At Issue: May 23 — Lawmakers shed light on police accountability talks

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As Minnesota nears the one-year anniversary of George Floyd’s death, lawmakers at the State Capitol are again considering changes to how police interact with the public. Now, with former Minneapolis police officer Derek Chauvin convicted of murdering Floyd, and former Brooklyn Center police officer Kim Potter facing manslaughter charges in the death of Daunte Wright, there is a growing effort to hold police accountable for their actions.

Measures to reform policing have been part of budget negotiations — and legislators have until June 30 to fund state programs and services. The two men tasked with leading policing negotiations as part of a larger public safety-financing package pulled back the curtain, slightly, allowing a peek into their talks.

“I’m actually very optimistic,” Rep. Carlos Mariani, DFL-St. Paul, said on “At Issue.” “I’m looking forward to negotiating with my counterpart Sen. [Warren] Limmer. We have several provisions on the table that are all common-sense approaches to this issue and I’m optimistic we’ll be able to work those out.”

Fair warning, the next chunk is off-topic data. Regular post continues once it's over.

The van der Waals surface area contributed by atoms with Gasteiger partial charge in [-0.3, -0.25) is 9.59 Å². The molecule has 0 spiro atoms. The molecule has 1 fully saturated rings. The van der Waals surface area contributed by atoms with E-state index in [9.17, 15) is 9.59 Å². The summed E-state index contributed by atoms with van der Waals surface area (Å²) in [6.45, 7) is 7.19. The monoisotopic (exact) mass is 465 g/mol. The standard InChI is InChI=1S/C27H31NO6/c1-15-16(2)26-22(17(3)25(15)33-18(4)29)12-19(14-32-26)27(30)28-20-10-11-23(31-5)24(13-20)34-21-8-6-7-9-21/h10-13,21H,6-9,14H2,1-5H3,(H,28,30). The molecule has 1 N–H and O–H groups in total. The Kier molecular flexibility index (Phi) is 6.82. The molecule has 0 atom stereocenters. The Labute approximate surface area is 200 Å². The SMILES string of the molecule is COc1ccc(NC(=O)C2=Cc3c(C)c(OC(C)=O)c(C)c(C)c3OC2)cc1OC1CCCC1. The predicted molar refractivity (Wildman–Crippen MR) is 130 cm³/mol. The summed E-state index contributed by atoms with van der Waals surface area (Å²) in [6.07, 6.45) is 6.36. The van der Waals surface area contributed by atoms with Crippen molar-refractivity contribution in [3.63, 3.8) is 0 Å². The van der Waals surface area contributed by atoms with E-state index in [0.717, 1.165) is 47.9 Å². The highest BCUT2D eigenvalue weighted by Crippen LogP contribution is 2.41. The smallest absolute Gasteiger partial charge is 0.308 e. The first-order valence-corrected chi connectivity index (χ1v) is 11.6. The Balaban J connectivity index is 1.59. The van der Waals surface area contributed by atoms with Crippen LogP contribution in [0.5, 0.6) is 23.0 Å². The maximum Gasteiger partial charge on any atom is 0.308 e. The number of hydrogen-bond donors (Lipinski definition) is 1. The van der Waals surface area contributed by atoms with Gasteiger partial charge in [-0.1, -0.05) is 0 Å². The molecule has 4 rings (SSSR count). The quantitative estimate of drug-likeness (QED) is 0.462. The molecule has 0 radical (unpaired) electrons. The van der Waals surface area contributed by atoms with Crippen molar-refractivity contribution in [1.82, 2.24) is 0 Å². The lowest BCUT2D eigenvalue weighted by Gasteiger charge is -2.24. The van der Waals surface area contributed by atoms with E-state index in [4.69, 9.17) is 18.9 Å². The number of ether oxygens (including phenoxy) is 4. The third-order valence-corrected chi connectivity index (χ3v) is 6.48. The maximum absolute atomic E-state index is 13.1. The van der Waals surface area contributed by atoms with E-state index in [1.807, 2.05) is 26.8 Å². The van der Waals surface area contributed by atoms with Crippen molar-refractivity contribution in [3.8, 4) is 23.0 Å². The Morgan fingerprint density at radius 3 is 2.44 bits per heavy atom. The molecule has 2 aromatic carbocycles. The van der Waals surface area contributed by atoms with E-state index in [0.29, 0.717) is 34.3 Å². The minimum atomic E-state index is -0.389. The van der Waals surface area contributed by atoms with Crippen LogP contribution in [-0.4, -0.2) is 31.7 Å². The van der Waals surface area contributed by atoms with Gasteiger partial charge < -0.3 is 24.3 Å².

“The Twin Cities is now experiencing a wave of violent crime throughout the Twin Cities and you see it in carjackings up, you see it in murders up, you see it in shootings up, you see it in little kids getting shot in neighborhoods that had nothing to do with the crime at all," Limmer, R-Maple Grove, said. "And yet we still hear the echoes of defund police throughout certain urban areas. Quite honestly, that’s gotta stop."

Last week, legislative leaders and the Governor’s Office were able to come to an agreement on overall budget numbers, some $52 billion in state funding for the next two years. But the plan was thin on details. Our political analysts explain what the deal means for police accountability and other topics, like the eviction moratorium as part of Gov. Tim Walz’s peacetime emergency powers.